Monday, October 29, 2007

The future of internet music?

Going back Cook's view of industrialism in making music, I am beginning to think that that model is starting to change or is at least becoming significantly modified. And that has to do with the influence of the Internet.

Our motivation for making careers is first of all to earn money in order to be able to live. In order to make money, we need to participate in a capitalist society. However, I think the connection between industrialism and making money is becoming weaker and weaker.

The Internet has really turned everything on its head, and when we think about the future of classical music and how it will be influenced by the Internet, just thinking in terms of a greatly increased means of distribution is not enough.

The stockpiling of labor used to be a laborious process. First, it was through hand-made items. Then, it was through mass production by the industry. Now, it is simply through an internet protocol. One copy of one file on one server can be sent to any computer connected to the internet that chooses to view it, creating a number of copies equal to the number of computers that choose to access it. Thus, while handmade items are expensive and mass-produced items cheap, Internet content is free. And the very nature of music, so ephemeral that it is able to be stored in an abstract file on a computer, ties it inseparably to the Internet. This, of course, pits a musician's need to make money at odds with the nature of Internet distribution (free, and there is no non-artificial way to make any Internet download transaction cost money).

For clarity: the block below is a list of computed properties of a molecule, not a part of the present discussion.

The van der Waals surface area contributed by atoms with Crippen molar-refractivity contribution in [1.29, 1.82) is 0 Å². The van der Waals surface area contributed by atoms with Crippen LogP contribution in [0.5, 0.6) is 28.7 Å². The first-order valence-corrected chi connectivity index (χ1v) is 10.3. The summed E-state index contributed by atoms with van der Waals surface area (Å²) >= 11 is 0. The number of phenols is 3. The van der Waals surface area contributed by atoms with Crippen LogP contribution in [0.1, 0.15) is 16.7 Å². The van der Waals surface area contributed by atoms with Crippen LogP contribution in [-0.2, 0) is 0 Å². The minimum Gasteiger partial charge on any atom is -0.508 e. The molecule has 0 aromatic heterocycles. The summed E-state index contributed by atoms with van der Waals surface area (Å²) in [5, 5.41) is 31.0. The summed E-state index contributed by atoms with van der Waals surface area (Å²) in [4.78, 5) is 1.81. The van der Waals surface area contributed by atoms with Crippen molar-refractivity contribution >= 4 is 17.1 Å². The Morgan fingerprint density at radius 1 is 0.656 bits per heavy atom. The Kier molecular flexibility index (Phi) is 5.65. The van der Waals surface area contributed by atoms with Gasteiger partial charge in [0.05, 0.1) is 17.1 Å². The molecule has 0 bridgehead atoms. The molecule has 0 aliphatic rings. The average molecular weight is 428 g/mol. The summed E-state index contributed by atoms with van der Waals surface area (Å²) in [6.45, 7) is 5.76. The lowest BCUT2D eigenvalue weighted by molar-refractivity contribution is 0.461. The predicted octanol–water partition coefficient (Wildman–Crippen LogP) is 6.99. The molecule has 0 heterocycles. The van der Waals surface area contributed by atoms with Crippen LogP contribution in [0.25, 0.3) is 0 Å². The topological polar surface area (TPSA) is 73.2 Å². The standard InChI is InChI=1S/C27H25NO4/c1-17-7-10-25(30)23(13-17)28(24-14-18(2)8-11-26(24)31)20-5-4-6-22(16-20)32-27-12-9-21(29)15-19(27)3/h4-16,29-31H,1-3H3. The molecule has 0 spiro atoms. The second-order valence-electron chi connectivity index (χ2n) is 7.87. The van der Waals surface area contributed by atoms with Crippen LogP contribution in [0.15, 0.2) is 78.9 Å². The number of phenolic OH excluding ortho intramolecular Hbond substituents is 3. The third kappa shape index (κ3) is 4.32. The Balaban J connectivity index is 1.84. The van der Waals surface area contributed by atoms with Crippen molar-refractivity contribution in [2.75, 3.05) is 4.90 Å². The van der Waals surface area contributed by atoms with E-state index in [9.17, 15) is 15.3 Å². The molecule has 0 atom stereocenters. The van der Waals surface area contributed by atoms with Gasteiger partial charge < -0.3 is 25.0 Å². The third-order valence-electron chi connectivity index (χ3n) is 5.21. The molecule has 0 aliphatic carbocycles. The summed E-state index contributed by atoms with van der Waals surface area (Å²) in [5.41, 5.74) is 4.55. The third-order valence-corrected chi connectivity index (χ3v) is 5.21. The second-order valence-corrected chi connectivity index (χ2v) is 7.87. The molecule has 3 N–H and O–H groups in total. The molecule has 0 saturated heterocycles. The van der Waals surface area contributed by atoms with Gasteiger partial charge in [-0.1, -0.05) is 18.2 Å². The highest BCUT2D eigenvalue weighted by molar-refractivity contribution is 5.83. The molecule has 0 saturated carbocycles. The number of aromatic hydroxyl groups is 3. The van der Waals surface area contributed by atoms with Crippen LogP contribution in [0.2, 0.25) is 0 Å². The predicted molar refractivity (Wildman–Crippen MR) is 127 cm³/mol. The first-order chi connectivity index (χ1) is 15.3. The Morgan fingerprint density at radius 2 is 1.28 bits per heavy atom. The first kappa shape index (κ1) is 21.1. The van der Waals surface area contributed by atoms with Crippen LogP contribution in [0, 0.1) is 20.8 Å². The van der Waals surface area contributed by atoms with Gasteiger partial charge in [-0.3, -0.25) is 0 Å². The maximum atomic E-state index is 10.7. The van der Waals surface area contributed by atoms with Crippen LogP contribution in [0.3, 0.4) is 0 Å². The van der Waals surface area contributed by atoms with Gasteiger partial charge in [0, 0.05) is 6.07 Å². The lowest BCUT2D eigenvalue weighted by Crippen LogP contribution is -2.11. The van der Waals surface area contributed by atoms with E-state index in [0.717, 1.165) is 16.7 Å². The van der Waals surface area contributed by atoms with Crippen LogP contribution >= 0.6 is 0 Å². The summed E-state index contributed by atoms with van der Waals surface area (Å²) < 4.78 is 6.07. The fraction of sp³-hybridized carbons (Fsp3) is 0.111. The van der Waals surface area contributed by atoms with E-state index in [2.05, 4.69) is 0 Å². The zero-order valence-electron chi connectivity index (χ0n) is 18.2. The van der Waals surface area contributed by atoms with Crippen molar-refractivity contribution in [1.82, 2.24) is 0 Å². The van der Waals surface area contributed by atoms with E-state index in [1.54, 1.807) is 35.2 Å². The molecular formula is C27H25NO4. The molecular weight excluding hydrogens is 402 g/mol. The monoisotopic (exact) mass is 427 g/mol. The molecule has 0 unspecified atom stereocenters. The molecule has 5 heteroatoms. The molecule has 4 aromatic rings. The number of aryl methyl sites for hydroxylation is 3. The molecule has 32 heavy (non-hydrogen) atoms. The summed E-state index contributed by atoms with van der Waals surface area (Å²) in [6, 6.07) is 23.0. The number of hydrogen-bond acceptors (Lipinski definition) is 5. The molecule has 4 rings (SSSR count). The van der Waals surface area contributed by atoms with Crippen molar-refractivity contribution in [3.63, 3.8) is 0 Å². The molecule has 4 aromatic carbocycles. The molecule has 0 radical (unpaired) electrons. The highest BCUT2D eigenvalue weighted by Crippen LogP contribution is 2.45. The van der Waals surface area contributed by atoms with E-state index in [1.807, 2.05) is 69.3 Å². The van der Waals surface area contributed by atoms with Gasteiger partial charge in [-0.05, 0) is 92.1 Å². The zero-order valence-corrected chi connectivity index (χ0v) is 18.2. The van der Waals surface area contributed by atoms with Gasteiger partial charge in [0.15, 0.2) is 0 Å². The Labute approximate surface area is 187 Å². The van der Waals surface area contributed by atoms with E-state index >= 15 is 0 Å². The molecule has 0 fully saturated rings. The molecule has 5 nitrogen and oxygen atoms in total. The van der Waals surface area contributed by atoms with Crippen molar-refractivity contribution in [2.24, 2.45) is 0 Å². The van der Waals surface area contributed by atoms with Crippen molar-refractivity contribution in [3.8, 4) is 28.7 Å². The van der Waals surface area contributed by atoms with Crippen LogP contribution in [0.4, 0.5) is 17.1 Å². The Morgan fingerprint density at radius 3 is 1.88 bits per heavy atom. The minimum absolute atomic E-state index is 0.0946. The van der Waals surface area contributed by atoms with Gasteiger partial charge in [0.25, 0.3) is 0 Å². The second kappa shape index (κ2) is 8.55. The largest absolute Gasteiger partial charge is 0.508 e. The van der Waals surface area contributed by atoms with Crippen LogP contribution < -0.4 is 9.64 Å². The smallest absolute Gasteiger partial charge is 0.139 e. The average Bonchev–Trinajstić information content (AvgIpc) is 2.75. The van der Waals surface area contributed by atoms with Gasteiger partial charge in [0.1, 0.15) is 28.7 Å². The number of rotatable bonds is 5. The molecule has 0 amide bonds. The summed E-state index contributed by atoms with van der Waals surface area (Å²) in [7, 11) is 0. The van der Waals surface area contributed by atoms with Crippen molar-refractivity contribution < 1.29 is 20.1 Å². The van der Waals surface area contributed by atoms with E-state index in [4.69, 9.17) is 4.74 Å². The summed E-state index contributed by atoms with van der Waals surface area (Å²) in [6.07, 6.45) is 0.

And the very nature of making money off of the Internet is now different. Instead of exchanging money for goods, it is now influence and popularity that determine how much money is made on the Internet. For instance, take Google, Facebook, Youtube, etc. Because of the sheer volume of users who visit those sites, those companies are able to leverage ad purchases and other things I don't even understand.

If the financial motivation for making music were gone, it would be detrimental to the quality of music that is available. We would be back to a society of amateur music makers. Youtube particularly fosters an amateur music making community, as I was saying in the reply to I'm thinking's post. However, there is the belief in a capitalist society that if you are excellent, you will be recognized and rewarded, and Youtube especially provides a gigantic user base for democratic evaluation of performances. This creates an interesting question of how one might be able to leverage popularity for one's career in the future.

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